Federal lead limits are now 100 ppm, so these kits now have up to 21 times the federal limit. When the feds reduced the level, did anyone at Contra Costa First 5 ever think, “Wow, now that we know that even very small amounts could have a dangerous impact, we should do more to see if we can’t collect more of the kits? Obviously not.

      Official CPSC Press Release

    • Lou Lambert says

      It took me two whole days to read through the materials on the flopped website. Lots of good stuff there and mainly I want to tell you all to check out this guy Casey’s bio:

      Here we got a guy with 2 masters degrees from Berkeley. One is in Public Health, which should of mattered here you’d think when caring about kids and lead, and then the numbskull wrote this drivel.

      I bet one of those masters degrees was a booby prize for failing out of a doctoral program. Let me guess, I bet it was the degree in Public Health.

      Figure out ways to help you fix it? – what a total dumbass. You just have to be the idiot who decided that you would rather commit brain damage assault on little kids than take some publicity heat. We probably would have forgave you if you all were straight up on it, but with this story I think you should fry. in public – – – and in hell, though that will be up to God, but I think I would win that bet on if He throws you into that sort of pit.

      From my eyeballs, you are responsible here in knowingly hurting little children. Shame on you Mr. Sean Casey, and any other people who decided it was a good idea to not tell the whole public

  8. Don says

    Glad to see this story somewhere! Here’s an idea about figuring out how many are still out there. As a business guy, I would have filed an insurance claim and the insurance company would have made me do a physical count of the ones recovered, so if they filed an insurance claim for the toys, they would have had to do a physical count and that count would be on the insurance claim paperwork.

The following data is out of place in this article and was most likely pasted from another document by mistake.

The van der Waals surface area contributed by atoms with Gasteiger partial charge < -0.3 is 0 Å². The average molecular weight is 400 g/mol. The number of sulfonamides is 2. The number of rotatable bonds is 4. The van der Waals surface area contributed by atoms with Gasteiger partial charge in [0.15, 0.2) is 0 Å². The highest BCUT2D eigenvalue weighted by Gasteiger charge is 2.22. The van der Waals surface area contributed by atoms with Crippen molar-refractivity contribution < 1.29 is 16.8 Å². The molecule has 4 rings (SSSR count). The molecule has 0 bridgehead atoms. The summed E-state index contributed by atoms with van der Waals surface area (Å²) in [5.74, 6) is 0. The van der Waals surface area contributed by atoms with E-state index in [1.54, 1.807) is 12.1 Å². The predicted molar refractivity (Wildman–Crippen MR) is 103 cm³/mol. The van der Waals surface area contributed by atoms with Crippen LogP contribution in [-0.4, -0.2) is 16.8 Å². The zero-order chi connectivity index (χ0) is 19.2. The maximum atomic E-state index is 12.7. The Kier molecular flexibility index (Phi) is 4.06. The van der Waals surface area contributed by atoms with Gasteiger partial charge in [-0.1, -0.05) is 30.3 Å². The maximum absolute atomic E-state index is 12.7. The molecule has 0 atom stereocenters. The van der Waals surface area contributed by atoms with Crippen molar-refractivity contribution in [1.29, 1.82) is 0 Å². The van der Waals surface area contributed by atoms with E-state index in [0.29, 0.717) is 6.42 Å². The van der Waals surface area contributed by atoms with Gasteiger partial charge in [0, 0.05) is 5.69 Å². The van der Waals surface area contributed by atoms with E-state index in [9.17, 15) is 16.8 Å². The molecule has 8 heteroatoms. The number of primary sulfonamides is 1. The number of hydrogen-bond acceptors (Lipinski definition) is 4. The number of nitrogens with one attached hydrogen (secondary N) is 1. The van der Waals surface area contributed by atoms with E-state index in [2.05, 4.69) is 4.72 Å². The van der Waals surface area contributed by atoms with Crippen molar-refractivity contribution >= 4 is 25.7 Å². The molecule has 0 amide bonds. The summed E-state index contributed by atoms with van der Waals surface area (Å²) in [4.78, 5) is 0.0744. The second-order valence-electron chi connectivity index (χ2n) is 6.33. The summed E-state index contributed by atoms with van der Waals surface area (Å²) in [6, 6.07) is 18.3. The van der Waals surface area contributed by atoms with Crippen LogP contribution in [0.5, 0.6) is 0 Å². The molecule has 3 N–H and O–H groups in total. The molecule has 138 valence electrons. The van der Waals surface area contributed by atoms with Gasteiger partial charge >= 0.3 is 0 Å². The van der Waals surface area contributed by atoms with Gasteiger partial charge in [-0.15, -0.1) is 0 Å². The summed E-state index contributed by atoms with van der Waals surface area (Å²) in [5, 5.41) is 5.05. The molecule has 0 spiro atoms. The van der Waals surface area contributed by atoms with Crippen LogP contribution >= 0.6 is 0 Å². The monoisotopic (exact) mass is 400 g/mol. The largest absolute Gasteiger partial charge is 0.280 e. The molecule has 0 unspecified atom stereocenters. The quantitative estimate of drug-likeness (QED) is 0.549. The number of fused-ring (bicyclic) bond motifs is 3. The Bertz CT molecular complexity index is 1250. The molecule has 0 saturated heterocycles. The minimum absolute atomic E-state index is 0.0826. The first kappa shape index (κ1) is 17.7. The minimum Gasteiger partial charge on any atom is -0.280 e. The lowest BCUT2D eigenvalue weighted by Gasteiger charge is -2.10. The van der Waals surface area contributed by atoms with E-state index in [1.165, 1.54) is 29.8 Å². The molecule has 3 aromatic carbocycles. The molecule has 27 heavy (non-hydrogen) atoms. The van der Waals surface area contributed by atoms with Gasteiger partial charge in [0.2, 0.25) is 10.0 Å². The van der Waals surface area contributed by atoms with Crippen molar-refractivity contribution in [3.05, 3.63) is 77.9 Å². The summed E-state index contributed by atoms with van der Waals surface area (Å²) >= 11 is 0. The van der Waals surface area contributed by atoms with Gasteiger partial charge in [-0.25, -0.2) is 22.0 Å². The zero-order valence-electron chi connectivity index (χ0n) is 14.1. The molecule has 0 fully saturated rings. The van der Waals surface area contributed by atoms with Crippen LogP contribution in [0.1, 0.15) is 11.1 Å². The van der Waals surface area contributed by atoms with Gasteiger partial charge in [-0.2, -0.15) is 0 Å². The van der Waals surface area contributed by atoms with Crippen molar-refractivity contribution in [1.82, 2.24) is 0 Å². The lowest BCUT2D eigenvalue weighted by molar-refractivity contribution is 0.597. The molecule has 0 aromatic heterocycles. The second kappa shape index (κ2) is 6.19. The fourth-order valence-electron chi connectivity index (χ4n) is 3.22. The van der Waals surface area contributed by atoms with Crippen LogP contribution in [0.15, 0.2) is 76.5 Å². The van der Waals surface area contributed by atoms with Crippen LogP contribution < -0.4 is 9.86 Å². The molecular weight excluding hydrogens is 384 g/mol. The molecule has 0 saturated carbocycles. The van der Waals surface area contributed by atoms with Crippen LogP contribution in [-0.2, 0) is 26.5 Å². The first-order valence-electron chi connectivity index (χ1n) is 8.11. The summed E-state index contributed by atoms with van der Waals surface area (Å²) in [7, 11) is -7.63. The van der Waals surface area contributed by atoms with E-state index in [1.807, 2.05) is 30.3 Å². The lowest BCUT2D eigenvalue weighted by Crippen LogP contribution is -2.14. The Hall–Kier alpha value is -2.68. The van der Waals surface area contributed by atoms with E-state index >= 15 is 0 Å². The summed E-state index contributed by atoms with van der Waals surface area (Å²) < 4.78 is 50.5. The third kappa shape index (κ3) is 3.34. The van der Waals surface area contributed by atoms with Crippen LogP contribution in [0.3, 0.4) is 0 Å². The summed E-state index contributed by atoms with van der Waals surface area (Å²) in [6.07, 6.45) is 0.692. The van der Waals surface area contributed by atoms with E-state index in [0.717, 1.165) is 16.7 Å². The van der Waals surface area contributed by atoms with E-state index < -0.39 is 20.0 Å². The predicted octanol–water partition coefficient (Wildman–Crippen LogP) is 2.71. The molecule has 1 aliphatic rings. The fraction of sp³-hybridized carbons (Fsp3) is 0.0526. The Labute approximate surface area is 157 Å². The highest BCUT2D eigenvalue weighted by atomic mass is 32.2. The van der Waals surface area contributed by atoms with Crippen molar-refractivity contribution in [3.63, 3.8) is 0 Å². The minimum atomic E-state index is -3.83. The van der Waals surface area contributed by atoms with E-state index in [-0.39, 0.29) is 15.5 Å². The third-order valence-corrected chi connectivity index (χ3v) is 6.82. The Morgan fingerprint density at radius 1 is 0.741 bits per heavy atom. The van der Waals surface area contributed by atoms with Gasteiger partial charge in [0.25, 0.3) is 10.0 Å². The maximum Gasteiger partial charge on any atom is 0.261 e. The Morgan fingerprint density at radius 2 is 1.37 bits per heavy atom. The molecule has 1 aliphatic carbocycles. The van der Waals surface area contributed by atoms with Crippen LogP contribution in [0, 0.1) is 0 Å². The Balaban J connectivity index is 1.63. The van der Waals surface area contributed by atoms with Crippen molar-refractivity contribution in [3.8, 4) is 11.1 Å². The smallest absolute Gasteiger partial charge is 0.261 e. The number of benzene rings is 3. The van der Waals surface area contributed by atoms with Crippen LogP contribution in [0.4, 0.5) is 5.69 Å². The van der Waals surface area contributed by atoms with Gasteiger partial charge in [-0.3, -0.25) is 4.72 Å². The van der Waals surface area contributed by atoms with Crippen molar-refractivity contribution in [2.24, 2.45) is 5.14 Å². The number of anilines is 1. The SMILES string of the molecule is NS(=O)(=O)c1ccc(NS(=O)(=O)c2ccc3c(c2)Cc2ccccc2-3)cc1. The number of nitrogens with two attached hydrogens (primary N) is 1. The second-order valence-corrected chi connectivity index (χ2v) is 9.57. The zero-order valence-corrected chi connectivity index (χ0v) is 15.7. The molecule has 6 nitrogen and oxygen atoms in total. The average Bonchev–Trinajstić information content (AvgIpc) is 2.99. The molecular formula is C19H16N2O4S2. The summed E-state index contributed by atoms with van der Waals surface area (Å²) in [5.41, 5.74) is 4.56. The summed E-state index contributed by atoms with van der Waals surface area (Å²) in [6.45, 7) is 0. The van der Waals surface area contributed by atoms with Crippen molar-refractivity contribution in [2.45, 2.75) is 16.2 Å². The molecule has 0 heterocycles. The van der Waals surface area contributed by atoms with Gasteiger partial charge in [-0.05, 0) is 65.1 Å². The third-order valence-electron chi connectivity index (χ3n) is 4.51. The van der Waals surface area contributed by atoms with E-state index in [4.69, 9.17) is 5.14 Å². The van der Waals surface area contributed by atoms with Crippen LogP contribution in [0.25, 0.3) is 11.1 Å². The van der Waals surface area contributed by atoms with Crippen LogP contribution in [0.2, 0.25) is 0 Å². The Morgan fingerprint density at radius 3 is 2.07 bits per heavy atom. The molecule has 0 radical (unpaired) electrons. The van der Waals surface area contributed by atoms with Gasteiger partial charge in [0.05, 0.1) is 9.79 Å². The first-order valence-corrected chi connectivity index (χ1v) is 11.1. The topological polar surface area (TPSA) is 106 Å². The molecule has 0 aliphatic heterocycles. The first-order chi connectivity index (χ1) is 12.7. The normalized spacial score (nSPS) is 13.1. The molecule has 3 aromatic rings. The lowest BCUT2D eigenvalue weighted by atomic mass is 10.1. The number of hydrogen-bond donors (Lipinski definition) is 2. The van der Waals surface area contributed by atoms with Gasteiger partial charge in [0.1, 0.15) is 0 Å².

9. Tom says

    Where’s the CCTimes reporting on this story? They’re clearly negligent as well if they do not report on it.

    Unbelievable. This just proves that people in government can become just as corrupt as anyone on Wall Street. They’ll let thousands of kids be exposed to poisonous lead just to keep the money coming in. Loving social workers, my butt – power hungry bureaucrats, more like it.

    Who approved this dimwitted recall? Those board members should be signing their resignation letters.

  10. Beth Ward says

    Bill, this is just plain creepy; it’s not just mission creep. I know some organizations who wish they could get First 5 funds, but it seems all kind of predestined. It seems that commissioners get at least 25% of the funds and big local nonprofits seem to be getting the rest.

    I recommend you all read that website in total. They have documents going back decades on bad behavior in the First 5 agencies. It’s time for a change, here in Contra Costa and state wide. The complete idiot(s) who had anything to do with hiding this lead contamination should be kicked out. Any excuse for not issuing a broad press release could be good enough to justify not reporting the recall.

    California cannot afford this kind of waste and mismanagement. Send the funds to Medi-Cal, by all means.

    • Beth Ward says

      I mea there is no excuse that could be good enough for not issuing a broad press release – kick the bum(s) out who thought that hiding lead contamination was a good idea.

  11. says

    First 5 Contra Costa has posted some dates. The testing occurred in 2007 but that means it’s been over 4.5 years that they knew about it and did not issue a widely distributed press release around the county. The Contra Costa newspaper, if they knew about it, did not publish any kind of announcement – ask yourselves why, if they give a crap about kids, that they did not make sure every kid in the county had a real opportunity to avoid contact with the bags – little kids suck on colorful toys, bags, whatever – so what if the contents did not have lead – we’re talking up to 3.5 times the federal level.
    > Did they tell the county poison control about it?
    > What about the state or the federal public health and product safety orgs?
    > Why is there NO photo of the lead contaminated bag on the website so people can see which one is poisonous (assuming they replaced them as they said they did)?

    Don’t think the messenger is the “bad guy” here. This would have been a concerted and conscious effort to avoid disclosing this information widely.

    for more on the First 5 commissions, check out http://www.flopped5.org

  12. says

    Total Mission creep. Give e’m an inch and they spend 5X. And on what? Crap. There should not be a prop that does not have some sunshine and sunset clause.